CHAPTER XXXIX. OF FAMILY SPIRIT.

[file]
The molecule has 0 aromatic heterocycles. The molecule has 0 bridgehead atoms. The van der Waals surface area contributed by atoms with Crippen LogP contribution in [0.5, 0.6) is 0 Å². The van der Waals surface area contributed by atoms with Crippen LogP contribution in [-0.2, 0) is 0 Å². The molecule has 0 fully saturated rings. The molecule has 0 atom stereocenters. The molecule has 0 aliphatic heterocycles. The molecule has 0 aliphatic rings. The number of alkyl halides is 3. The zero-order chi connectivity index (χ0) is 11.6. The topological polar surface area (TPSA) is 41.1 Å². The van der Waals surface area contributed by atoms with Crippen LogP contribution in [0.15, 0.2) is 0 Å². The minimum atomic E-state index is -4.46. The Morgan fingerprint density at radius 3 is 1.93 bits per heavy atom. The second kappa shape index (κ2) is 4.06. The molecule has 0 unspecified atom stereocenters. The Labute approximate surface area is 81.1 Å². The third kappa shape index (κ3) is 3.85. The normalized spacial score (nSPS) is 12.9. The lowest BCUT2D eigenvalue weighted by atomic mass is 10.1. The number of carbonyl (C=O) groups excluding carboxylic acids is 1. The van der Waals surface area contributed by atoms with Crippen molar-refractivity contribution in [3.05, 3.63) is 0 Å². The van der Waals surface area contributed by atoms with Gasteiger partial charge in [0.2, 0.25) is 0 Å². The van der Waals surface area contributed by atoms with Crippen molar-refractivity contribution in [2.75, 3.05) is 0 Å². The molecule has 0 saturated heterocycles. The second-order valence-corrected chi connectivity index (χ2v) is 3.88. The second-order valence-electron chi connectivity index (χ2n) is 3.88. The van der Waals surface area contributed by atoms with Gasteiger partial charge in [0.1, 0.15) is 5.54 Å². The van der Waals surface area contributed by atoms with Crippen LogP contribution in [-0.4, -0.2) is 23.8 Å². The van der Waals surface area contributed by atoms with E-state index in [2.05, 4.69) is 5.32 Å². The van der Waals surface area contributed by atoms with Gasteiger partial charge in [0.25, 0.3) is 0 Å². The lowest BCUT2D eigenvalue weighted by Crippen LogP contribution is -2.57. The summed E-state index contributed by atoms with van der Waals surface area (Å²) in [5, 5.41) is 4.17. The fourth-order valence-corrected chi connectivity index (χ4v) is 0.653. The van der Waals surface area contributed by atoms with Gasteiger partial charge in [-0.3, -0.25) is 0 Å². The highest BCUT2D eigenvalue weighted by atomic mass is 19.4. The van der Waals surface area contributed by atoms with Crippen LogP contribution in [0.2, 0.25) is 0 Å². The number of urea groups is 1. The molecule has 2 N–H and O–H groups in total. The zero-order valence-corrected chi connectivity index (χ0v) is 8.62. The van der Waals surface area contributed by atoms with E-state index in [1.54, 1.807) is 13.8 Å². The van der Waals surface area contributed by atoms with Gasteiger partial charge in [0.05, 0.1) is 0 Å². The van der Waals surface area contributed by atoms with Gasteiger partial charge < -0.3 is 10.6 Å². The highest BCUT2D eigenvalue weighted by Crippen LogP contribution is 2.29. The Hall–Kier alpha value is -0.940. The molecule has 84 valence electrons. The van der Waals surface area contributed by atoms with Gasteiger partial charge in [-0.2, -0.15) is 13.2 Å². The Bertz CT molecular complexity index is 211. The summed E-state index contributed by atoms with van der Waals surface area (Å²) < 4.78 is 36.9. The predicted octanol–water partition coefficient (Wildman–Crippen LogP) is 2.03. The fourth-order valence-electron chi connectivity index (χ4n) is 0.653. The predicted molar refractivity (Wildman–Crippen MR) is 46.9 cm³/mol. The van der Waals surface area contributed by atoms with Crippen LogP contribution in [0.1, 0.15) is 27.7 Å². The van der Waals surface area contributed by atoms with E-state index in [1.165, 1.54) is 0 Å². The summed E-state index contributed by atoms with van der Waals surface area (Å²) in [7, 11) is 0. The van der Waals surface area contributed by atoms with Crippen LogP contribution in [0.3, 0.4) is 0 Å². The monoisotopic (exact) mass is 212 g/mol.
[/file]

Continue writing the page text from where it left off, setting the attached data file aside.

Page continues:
Repression by the law seems likewise the only means of preventing that large class of actions which affect the general character and tone of a country, whilst they injuriously affect no individual in particular. The protection of creatures too feeble to protect themselves justifies, under this head, the legal punishment of cruelty to animals. It is idle to say that the law can do nothing against the average moral sense of the community, for the law is often at first the only possible lever of our moral ideas. Were it not for the law we should still bait bulls and bears, and find amusement in cock-throwing; and till the law includes hares and pigeons within the pale of protection drawn so tenderly round bulls and bears, no moral sense is likely to arise against the morbid pleasures of coursing and pigeon-shooting.Another principle would serve admirably to draw still closer the important connection between a misdeed and its punishment, and that is, that the latter should as far as possible conform to the nature of the crime. This analogy facilitates marvellously the contrast that ought to exist between the impulse to the crime and the counter-influence of the punishment, the one, that is, diverting the mind and guiding it to an end quite different from that to which the seductive idea of transgressing the law endeavours to lead it.